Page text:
Matters of Public Importance – Superannuation Inequality and Housing Affordability

March 18, 2015

Senator DAY (South Australia): The question implicit in this motion is whether young people should be able to access their superannuation savings in order to buy their first home. The answer is yes, but not yet. Allowing access to superannuation now to buy a home will undoubtedly add to the demand drivers associated with the housing affordability crisis. These demand drivers include record low interest rates, negative gearing, capital gains tax discounts, immigration, foreign investors et cetera. Some have argued that it has been these increased demand drivers that have caused the housing affordability crisis in Australia, when anyone with a modicum of understanding of how markets work knows that it is not increased demand that drives up prices but lack of supply.

Senators Leyonhjelm and Lambie and I co-sponsored a motion about this very issue a short time ago. Economics commentator Alan Kohler, writing in the Business Spectator, said recently: All governments must address the supply of housing, not simply put a band-aid on the ability to pay the inflated price of it. One only needs to recall the massive increase in the demand for flat screen TVs, mobile phones, laptop computers and tablets—the greatest increase in demand for products the world has ever seen—and yet prices fell.

Why? Because supply was able to meet—in fact, more than meet; it was able to exceed—demand. When it comes to housing, various pundits target the demand drivers, yet they ignore the deliberate restriction of the supply by state and territory land management agencies. This restriction of the supply of land on which to build new houses has led to skyrocketing increases in entry-level house prices, which then pushed up prices everywhere else. But don’t for a second think this was an unintended consequence. It was just the opposite. Rising house prices were an intended consequence, a very deliberate strategy by state and territory land management agencies to produce windfall profits. And who paid for these windfall profits? First home buyers, that’s who. Young South Australians like newlyweds Charlie and Libby Densley come to me all the time telling me they cannot afford to buy a house. Talk about intergenerational equity!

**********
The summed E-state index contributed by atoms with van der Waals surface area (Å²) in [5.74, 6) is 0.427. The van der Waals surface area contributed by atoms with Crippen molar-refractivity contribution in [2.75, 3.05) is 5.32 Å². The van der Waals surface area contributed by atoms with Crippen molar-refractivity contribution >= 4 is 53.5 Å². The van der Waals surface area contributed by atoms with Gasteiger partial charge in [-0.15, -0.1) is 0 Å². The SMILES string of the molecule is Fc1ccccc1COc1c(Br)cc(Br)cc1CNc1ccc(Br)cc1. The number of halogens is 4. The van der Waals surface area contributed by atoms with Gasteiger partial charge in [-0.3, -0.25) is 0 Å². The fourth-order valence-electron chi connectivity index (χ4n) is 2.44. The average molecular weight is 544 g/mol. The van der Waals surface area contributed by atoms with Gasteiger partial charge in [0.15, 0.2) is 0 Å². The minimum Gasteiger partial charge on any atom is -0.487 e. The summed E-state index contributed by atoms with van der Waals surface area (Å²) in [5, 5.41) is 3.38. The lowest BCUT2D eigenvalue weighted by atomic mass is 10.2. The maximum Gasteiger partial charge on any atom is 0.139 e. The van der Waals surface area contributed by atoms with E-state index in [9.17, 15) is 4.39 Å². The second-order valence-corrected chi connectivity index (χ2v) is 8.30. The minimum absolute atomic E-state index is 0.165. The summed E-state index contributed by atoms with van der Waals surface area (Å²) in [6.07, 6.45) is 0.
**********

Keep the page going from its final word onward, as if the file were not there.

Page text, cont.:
We all own a house; why can’t they? Once these supply side factors have been addressed, then by all means allow people—young people in particular—to use whatever resources and savings they have, including superannuation, to buy a home. As we all know, the best asset in retirement is to own your home. Most retirees these days own their homes and their cost of living is a fraction of what it will be for Libby, Charlie and those of their generation who will hit retirement with either a mortgage or a rent burden. Restrictions on housing supply have made home ownership the privilege of a few rather than the rightful expectation of the many. Not only is this economically foolish, as former modest member Bert Kelly used to say; but it is also morally wrong.

IMAGE: from story at “Home owners raid super to pay mortgage”, August 19, 2012